We will have two deep dive fireside chats on Islamic finance. The first, entitled Moving from Halal to Tayyib, will hear from Omar Shaikh (Managing Director, GEFI), Shereen Osman (Senior Manager – Islamic Finance, PwC Middle East) and Salman Siddiqui (Investment Manager – Global Emerging Market Equities, Jupiter Asset Management) on the fast emerging Islamic sustainable finance movement.

This will be followed by a second fireside, involving in Stella Cox CBE (Managing Director, DDCAP Group), Shrey Kohli (Head of Debt Capital Markets, London Stock Exchange Group), and Raja Amir Shah Raja Azwa (CEO, HSBC Amanah), who will discuss the role of Green Sukuk for Climate Action. This will include an update on the International Capital Market Association’s practitioner guidelines on green and sustainable sukuk as announced at COP28.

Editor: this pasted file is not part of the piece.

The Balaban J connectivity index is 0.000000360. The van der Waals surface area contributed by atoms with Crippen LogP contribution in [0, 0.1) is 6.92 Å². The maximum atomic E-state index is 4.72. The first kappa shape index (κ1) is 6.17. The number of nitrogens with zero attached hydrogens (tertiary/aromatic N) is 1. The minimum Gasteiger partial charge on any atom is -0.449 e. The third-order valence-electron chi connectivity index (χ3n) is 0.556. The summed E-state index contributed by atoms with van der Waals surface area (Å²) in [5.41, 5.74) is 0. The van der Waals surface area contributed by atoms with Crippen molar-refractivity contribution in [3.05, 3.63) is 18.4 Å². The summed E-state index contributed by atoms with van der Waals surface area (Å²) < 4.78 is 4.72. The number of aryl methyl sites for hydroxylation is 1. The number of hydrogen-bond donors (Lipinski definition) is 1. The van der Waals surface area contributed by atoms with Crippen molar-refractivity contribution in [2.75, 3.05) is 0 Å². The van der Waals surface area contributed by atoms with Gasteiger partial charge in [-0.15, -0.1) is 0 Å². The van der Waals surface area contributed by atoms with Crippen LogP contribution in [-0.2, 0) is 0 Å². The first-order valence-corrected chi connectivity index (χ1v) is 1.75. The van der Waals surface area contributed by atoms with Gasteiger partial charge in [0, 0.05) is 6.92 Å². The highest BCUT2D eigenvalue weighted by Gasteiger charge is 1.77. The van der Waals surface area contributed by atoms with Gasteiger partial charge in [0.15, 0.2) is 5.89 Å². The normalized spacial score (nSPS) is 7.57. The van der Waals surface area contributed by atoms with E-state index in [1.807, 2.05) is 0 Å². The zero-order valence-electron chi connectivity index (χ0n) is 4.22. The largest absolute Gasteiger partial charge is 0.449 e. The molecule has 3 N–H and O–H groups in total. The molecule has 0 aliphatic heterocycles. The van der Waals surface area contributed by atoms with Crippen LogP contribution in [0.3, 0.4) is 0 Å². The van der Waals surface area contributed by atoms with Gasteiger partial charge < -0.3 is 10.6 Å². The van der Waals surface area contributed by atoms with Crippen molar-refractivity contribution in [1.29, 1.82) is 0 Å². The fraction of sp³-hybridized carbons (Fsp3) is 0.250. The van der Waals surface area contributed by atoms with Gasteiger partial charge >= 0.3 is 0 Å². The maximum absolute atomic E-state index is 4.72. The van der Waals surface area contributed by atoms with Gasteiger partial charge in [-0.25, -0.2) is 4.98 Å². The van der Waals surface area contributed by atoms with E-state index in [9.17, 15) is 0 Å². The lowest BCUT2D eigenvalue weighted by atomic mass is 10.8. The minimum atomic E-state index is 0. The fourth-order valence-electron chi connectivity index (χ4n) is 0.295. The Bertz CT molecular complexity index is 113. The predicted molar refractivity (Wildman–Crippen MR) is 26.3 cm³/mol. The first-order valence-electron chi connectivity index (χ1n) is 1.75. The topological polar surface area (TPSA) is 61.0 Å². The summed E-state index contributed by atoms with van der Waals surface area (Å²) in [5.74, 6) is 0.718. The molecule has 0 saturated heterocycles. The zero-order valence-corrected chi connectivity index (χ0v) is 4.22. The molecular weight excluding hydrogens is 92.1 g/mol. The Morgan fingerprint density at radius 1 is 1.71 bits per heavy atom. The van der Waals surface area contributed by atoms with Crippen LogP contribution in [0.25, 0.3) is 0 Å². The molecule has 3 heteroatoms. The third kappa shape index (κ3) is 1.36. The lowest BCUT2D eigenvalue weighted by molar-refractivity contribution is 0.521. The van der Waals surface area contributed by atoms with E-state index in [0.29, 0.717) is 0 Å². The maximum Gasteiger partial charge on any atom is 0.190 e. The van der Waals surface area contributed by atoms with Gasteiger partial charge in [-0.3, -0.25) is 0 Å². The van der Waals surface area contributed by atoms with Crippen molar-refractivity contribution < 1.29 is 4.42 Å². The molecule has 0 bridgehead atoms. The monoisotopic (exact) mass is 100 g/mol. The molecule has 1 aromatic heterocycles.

The Summit will conclude with a Closing Keynote from Dr Zamir Iqbal (Vice President, Finance, and Chief Financial Officer, Islamic Development Bank), looking at the role Islamic finance can play to help drive green economic growth in the ASEAN region.

This summit promises to be an insightful and thought-provoking event that will delve into the most pressing sustainability challenges facing the ASEAN region and the world at large.

The SDG Hive at COP28: a platform for high-impact discussions

December 6th and 7th, GEFI hosted two full days of technical, insightful, inspiring SDG Hive sessions at the DIFC Academy in Dubai.